Schwarzenegger may run again
SACRAMENTO, Calif. – Stopping just short of announcing that he’ll seek re-election next year, Gov. Arnold Schwarzenegger on Friday said that he’s someone who likes to finish what he starts and added that his plans will be clear within weeks.
“I will be talking about that this month,” Schwarzenegger told newspaper columnist Daniel Weintraub, who was guest-hosting on Sacramento radio station KTKZ. “But as you know, I’m a man that always goes and stays all the way through until we get done, so I’m looking forward to working for the people.”
On a day when he hit the airwaves and held an event in Los Angeles to urge Californians to donate to, and take part in, Hurricane Katrina relief efforts, Schwarzenegger also said being governor is “the greatest job I’ve ever had.”
In a recent interview with KCRA television in Sacramento, Schwarzenegger also dropped re-election hints: “I’m a follow-through guy,” he said. “I don’t walk away from things that I think are unfinished.”
Several Republican strategists have urged Schwarzenegger to announce his intentions sooner rather than later. That would reassure donors concerned about backlash from the Democrat-controlled Legislature if they contributed to Schwarzenegger and his initiative campaign.
Recent speculation has been that the governor might make his announcement around the time of the California Republican Party’s convention in mid-September. Before then, he is expected to hit the campaign trail in support of his initiatives for the Nov. 8 special election – an election that many Democrats and unions consider a Schwarzenegger power grab.
“What’s the drama? Either he’s going to run or he’s not,” said Gale Kaufman, campaign consultant for the union-backed Alliance for a Better California, which opposes Schwarzenegger’s initiatives. “Right now, I’d rather he act like a governor for awhile, doing important things.”
She added, “We like running against people with a popularity of 34 percent.”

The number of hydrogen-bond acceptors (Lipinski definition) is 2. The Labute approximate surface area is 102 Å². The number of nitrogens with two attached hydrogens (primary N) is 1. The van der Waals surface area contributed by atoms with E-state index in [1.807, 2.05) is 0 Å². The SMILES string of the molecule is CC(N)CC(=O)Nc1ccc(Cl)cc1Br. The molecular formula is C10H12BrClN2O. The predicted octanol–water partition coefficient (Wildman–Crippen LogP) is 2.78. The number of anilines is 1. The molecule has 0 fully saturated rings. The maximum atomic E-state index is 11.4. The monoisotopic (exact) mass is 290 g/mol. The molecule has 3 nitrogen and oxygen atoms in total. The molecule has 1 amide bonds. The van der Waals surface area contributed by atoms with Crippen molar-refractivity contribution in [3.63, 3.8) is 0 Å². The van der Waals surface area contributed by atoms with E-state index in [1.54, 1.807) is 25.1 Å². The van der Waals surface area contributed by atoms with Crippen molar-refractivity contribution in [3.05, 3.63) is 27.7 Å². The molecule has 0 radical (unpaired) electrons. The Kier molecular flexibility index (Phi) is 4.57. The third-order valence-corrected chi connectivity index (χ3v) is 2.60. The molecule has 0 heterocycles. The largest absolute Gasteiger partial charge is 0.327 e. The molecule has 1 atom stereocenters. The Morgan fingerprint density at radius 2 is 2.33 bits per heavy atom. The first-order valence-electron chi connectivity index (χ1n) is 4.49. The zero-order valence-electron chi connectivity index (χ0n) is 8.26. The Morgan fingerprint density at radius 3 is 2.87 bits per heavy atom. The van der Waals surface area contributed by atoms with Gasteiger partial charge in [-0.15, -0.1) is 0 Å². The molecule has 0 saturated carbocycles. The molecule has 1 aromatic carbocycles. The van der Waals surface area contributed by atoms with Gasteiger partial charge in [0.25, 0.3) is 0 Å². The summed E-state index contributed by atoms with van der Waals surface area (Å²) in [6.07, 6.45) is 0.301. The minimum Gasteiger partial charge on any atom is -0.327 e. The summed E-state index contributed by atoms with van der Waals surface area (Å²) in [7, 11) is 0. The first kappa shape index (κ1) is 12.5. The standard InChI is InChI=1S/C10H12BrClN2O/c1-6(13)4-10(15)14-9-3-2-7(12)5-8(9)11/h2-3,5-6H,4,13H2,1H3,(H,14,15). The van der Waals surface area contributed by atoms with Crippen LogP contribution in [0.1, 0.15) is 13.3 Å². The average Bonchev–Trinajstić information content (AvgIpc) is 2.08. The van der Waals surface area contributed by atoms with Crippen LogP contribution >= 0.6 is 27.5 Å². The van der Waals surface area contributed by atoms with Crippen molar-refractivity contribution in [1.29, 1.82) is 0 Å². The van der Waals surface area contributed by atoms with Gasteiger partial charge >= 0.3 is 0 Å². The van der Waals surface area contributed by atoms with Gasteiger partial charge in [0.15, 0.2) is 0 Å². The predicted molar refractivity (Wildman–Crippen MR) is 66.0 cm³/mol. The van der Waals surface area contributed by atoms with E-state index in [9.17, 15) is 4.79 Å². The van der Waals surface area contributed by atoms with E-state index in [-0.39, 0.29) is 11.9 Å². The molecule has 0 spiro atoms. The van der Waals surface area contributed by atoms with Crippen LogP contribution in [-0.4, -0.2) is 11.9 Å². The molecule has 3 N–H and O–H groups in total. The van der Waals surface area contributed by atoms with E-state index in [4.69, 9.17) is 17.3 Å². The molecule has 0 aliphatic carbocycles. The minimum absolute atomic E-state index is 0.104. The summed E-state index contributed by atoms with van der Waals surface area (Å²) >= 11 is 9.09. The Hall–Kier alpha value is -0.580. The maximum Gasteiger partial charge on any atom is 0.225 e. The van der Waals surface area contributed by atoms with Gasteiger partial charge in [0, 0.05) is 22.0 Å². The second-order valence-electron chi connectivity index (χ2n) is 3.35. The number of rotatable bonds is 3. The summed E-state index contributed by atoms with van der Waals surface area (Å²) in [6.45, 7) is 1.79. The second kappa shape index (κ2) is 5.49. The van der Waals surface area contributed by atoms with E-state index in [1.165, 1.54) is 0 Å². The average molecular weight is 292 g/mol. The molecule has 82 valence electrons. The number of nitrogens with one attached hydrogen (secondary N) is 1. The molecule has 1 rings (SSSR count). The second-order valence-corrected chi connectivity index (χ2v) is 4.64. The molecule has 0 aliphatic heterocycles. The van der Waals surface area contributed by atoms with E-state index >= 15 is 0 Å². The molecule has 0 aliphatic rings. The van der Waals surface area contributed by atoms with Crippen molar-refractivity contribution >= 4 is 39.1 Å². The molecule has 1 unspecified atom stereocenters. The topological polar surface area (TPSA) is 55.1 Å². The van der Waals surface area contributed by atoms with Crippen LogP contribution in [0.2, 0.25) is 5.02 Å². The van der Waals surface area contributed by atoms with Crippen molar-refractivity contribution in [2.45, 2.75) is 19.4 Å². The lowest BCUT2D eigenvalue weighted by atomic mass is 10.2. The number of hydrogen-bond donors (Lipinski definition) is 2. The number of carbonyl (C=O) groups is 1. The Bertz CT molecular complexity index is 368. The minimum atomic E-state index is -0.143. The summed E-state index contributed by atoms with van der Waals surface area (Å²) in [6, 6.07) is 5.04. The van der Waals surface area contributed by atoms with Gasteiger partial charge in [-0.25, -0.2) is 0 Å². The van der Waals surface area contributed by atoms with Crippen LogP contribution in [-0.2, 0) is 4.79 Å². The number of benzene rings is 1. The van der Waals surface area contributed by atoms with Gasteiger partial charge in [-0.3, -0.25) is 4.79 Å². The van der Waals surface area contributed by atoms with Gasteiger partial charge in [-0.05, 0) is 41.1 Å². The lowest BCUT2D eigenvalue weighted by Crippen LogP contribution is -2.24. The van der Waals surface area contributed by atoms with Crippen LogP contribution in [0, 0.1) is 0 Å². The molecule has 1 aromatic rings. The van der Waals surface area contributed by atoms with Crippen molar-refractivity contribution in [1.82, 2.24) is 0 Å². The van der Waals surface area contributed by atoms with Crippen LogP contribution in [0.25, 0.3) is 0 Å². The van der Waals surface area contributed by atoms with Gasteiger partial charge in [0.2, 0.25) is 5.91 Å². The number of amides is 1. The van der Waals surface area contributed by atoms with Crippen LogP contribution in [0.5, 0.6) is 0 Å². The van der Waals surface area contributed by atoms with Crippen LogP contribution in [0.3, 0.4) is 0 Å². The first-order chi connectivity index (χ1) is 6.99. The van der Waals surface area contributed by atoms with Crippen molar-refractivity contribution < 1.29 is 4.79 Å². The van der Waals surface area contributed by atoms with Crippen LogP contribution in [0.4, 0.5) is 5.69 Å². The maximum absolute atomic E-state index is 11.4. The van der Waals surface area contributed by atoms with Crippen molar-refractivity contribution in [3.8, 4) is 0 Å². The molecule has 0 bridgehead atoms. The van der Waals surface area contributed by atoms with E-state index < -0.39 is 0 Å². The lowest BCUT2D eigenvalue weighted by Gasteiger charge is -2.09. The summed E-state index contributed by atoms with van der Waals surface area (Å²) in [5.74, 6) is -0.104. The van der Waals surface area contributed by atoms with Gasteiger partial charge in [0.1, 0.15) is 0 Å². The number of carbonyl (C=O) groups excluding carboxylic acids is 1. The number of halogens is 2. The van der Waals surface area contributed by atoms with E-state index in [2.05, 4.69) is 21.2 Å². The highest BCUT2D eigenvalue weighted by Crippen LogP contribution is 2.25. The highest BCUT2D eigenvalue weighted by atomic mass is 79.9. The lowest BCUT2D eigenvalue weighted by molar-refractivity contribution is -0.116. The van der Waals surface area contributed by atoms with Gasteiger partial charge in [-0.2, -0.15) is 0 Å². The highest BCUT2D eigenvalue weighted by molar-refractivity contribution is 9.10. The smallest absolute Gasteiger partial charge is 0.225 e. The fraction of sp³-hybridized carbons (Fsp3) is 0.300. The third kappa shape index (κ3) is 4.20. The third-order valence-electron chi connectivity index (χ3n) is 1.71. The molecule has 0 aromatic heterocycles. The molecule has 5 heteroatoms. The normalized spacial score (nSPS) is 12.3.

Nonsense, said GOP strategist Kevin Spillane. If Schwarzenegger runs in 2006, “he wins.”
And donors to the governor’s reform initiatives “will have confidence that they will not be the victims of retaliation from Democrats in the Legislature. There will be a governor there to veto legislation that would target them in retaliation.”
Schwarzenegger is pushing special election initiatives to control spending and grant him new budget powers; empower retired judges, rather than legislators, to redraw the state’s political districts; and require public school teachers to wait five years, instead of two, to become permanent employees.
So far he is neutral about what may be the election’s most significant issue – a ballot measure that would curb the ability of public employee unions (among Democrats’ biggest donors) to raise money from members for political purposes. But Schwarzenegger is widely expected to endorse it soon.
On Thursday, the California Teachers Union contributed $21 million to defeat the union dues measure and the governor’s spending limit and tenure measure.
Certainly, the governor has been talking long-term. He has said that his three-step plan for California involves recovery, reform and rebuilding. With 2005 being his “year for reform,” aides say Schwarzenegger next year will focus on rebuilding some of the state’s crumbling infrastructure. The governor himself cited highways and ports as priorities.
Also Friday, the governor warned that he would have little choice but to consider raising taxes to help balance the state’s books if his so-far unpopular spending control fails.